For Marvel and DC both, the Treasury format served as strictly a way to reprint past comic stories, until 1975 rolled around and they saw the Treasury Comic as a great way to introduce new stories that were originally intended to be told in this giant storytelling format.  The first Treasury to feature new content would also serve as another major milestone, it would also mark the first Marvel & DC crossover and co-publishing endeavor.

In August of 1975, DC and Marvel made history, coming together to co-publish MGM’s Wizard of Oz Treasury Edition.  This was such a success that it paved the way for the first Marvel & DC Superhero crossover, the infamous Superman vs. The Amazing Spider-Man treasury that hit stands in January 1976.  This featured an amazing story by a cast of DC and Marvel creators alike for this all new full length story starring the two biggest and most popular comic superheroes of the time.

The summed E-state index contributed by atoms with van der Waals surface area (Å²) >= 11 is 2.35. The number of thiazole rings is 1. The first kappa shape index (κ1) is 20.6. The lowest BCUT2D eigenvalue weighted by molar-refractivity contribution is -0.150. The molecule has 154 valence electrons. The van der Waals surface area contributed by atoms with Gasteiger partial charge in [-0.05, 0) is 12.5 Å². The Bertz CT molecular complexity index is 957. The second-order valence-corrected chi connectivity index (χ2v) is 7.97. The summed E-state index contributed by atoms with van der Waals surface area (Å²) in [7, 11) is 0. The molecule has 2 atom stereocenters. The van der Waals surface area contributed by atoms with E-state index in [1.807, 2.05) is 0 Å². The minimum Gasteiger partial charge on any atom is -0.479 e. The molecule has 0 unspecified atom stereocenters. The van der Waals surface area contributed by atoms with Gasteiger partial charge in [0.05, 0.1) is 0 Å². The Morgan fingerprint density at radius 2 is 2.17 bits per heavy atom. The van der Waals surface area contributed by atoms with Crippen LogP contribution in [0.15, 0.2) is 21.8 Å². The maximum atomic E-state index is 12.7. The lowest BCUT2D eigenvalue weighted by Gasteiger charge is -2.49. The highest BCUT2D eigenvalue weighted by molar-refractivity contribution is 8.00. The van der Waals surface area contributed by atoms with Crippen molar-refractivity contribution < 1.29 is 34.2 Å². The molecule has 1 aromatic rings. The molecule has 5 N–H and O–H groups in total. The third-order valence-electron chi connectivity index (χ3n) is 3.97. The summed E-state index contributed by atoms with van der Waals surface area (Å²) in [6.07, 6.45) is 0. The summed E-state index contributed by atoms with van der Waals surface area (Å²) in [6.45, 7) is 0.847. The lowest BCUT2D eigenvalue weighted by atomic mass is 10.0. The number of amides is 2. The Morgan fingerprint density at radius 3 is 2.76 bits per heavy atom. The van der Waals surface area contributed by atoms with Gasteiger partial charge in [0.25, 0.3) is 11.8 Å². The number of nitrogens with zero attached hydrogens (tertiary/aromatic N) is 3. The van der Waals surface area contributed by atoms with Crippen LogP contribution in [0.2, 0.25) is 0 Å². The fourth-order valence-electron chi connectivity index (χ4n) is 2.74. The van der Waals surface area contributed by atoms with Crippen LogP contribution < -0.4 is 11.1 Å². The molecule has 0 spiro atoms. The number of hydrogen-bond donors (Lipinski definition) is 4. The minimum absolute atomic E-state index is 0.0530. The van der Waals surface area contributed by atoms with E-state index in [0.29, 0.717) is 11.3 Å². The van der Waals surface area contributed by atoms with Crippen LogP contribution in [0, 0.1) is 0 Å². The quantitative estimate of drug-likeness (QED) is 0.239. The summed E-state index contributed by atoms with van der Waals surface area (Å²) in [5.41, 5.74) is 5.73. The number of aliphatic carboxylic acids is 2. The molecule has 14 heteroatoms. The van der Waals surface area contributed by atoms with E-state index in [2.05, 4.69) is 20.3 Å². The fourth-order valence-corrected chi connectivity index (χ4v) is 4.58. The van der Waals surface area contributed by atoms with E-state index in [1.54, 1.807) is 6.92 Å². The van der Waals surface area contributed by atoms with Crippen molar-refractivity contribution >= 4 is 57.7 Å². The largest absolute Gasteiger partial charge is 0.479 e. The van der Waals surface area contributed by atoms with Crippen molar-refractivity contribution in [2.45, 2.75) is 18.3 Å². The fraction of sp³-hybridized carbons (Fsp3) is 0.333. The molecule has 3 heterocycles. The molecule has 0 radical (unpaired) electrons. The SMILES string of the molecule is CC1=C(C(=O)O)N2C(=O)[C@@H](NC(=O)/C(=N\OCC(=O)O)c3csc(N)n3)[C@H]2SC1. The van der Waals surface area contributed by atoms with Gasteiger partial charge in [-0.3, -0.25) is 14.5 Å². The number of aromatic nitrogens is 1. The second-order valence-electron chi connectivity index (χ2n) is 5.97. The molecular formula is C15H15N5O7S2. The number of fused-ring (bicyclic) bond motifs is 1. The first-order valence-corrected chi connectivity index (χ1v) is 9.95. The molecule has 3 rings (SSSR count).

From there DC and Marvel alike would both publish new stories in the Treasury Format.  Marvel would publish the new stories under their same Marvel Treasury Edition banner or under the occasional special, such as Captain America’s Bicentennial Battles.  DC on the other hand would publish their new stories under the “All New Collector’s Edition” banner but continue the C-## numbering system they previously established for their Limited Collector’s Edition treasury.  And of course the companies would continue to crossover in the Treasury Format with such gems as the Batman vs. the Incredible Hulk and second Superman and Spider-Man treasury.